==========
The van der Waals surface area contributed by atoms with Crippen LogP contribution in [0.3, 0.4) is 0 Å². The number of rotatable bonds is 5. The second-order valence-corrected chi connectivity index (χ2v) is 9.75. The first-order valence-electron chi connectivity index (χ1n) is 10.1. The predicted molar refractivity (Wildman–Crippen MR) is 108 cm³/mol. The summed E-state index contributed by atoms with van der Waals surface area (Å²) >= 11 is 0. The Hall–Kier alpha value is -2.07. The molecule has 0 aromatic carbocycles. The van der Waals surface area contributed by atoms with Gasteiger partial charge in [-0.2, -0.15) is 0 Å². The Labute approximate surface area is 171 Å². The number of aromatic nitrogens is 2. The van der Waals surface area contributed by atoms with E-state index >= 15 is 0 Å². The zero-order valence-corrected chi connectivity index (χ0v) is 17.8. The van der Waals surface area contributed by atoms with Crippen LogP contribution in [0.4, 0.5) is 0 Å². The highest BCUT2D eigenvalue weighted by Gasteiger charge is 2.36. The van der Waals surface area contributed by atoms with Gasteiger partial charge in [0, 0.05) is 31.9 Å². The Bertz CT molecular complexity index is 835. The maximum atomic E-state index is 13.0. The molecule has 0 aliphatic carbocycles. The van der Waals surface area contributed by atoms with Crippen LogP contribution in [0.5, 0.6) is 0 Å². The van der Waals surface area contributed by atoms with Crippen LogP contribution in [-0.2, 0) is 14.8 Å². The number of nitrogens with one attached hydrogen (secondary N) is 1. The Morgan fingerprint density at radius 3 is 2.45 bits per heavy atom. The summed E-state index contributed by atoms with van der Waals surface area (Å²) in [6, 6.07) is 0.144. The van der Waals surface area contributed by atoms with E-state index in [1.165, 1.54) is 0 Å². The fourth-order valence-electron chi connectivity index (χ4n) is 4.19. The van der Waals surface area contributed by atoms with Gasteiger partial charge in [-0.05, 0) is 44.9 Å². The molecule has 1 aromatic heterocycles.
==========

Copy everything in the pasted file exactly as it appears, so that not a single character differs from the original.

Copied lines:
The van der Waals surface area contributed by atoms with Crippen LogP contribution in [0.3, 0.4) is 0 Å². The number of rotatable bonds is 5. The second-order valence-corrected chi connectivity index (χ2v) is 9.75. The first-order valence-electron chi connectivity index (χ1n) is 10.1. The predicted molar refractivity (Wildman–Crippen MR) is 108 cm³/mol. The summed E-state index contributed by atoms with van der Waals surface area (Å²) >= 11 is 0. The Hall–Kier alpha value is -2.07. The molecule has 0 aromatic carbocycles. The van der Waals surface area contributed by atoms with Gasteiger partial charge in [-0.2, -0.15) is 0 Å². The Labute approximate surface area is 171 Å². The number of aromatic nitrogens is 2. The van der Waals surface area contributed by atoms with E-state index >= 15 is 0 Å². The zero-order valence-corrected chi connectivity index (χ0v) is 17.8. The van der Waals surface area contributed by atoms with Crippen LogP contribution in [0.4, 0.5) is 0 Å². The highest BCUT2D eigenvalue weighted by Gasteiger charge is 2.36. The van der Waals surface area contributed by atoms with Gasteiger partial charge in [0, 0.05) is 31.9 Å². The Bertz CT molecular complexity index is 835. The maximum atomic E-state index is 13.0. The molecule has 0 aliphatic carbocycles. The van der Waals surface area contributed by atoms with Crippen LogP contribution in [0.5, 0.6) is 0 Å². The van der Waals surface area contributed by atoms with Crippen LogP contribution in [-0.2, 0) is 14.8 Å². The number of nitrogens with one attached hydrogen (secondary N) is 1. The Morgan fingerprint density at radius 3 is 2.45 bits per heavy atom. The summed E-state index contributed by atoms with van der Waals surface area (Å²) in [6, 6.07) is 0.144. The van der Waals surface area contributed by atoms with E-state index in [1.165, 1.54) is 0 Å². The fourth-order valence-electron chi connectivity index (χ4n) is 4.19. The van der Waals surface area contributed by atoms with Gasteiger partial charge in [-0.05, 0) is 44.9 Å². The molecule has 1 aromatic heterocycles.